Figure 2. Valacyclovir and infant CMV acquisition. A) Kaplan-Meier survival curves show cumulative probability of CMV DNA detection in
infant dried blood spots (DBS) in all infants by randomization arm. P value for log-rank test. B) Loess curves fitted to mean CMV DNA level. HIV-
infected infant CMV DNA levels are indicated by Xs, HIV-exposed uninfected infant CMV DNA levels are indicated by closed circles; black indicates
placebo and red valacyclovir arm. Dotted line indicates assay limit of detection (100 copies/million cells).
Maternal Valacyclovir and Infant CMV Infection
PLOS ONE | www.plosone.org4 February 2014 | Volume 9 | Issue 2 | e87855
6SD=1.0, p=0.2). In both arms, mean breast milk CMV levels
declined over time, with the highest levels noted at 2 weeks
postpartum. (Figure 3A).
Maternal Cervical CMV Shedding
Among 99 women with serial sampling of cervical secretions,
the proportion with detectable CMV DNA increased between
baseline and 38 weeks in the placebo arm (from 41% to 63%;
p=0.003), but did not change in the valacyclovir arm, (from 56%
to 60%, p=0.6; Figure 3B). Similarly, in the placebo arm CMV
DNA levels increased significantly over time (baseline medi-
an=1.7 log10copies/ml, IQR=1.722.7 log10copies/ml, 38 week
median=2.6 log10 copies/ml, IQR=1.723.5 log10 copies/ml;
p=0.001) but did not change significantly in the valacyclovir arm
(baseline median 1.9 log10 copies/ml, IQR=1.722.8 log10
IQR=1.723.5 log10copies/ml; p=0.4, Figure 3C).
In this RCT of valacyclovir dosed for HSV-2 suppression, we
found that valacyclovir at a dose of 500 mg twice daily had a
Figure 3. Valacyclovir and maternal CMV levels. A) Loess curves fitted to mean CMV DNA levels in breast milk samples collected at 2, 6 and 14
weeks postpartum, and 6, 9 and 12 months postpartum. Red line and markers indicate women randomized to valacyclovir. Dotted line indicates assay
limit of detection (100 copies/ml). Note: few women were breastfeeding after 180 days postpartum. B) Bars show proportion of women with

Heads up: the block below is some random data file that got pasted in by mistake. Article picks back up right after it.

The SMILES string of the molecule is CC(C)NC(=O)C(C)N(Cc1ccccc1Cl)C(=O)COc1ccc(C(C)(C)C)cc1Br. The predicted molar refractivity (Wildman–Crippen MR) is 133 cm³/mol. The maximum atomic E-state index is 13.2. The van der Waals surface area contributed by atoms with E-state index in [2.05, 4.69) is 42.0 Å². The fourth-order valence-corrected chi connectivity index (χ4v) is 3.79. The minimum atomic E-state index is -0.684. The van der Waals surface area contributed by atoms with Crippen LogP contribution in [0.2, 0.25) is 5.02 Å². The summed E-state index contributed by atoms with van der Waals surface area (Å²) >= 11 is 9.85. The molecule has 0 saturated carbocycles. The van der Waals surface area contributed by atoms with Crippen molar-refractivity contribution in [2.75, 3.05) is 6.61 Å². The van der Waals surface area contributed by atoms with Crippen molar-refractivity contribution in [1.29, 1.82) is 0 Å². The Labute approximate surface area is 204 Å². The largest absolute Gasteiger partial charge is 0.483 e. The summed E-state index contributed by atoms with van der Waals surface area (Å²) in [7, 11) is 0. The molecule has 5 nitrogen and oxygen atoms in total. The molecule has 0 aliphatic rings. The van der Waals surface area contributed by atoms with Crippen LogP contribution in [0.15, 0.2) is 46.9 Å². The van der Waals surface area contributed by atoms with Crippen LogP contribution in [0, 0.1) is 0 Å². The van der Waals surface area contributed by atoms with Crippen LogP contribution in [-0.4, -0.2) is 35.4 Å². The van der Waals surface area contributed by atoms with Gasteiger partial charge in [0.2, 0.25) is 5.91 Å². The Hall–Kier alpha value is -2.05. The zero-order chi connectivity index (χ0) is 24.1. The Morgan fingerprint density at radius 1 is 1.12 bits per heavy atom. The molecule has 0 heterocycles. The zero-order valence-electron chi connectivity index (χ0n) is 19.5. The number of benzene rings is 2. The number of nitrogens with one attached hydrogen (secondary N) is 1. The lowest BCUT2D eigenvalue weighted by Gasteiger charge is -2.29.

detectable CMV DNA in the cervix at pre-randomization (34 weeks gestation) and 4 weeks post-randomization (38 weeks gestation). P values below
the graph compare the proportion of detectable responses between arms, p values above graph compare the proportion of detectables within each
arm, over the two time-points. C) Plots show individual CMV DNA levels for women at baseline and post-randomization, red middle bars show group
medians, red whiskers show upper and lower quartiles. P values below the graph show comparison of CMV DNA levels between arms, p values above
graph compare CMV DNA levels within each arm, over the two time-points.
Maternal Valacyclovir and Infant CMV Infection
PLOS ONE | www.plosone.org5February 2014 | Volume 9 | Issue 2 | e87855
modest effect on the pattern of maternal cervical CMV shedding,
but had no effect on maternal breast milk CMV DNA levels or
infant CMV acquisition and viremia. To our knowledge, this is the
first RCT evaluating the effect of maternal antiviral prophylaxis to
prevent CMV transmission to children. Including these secondary
endpoints into an ongoing RCT enabled rapid evaluation of the
potential benefit of an affordable, well-tolerated drug at doses
routinely used in pregnancy, and allowed us to evaluate this
intervention in a population of HIV-1-exposed infants in Kenya
who are vulnerable to early CMV infection.
Detection of early CMV infection in 7% of infants by 2 weeks of
age confirms high prevalence of early infant acquisition of CMV
found in an earlier cohort studied in Kenya, where 6% of HIV-1-
seronegative infants born to HIV-1-seropositive mothers had
CMV detected at birth and 20% detected by one month .
Lower prevalences of early infant CMV have been observed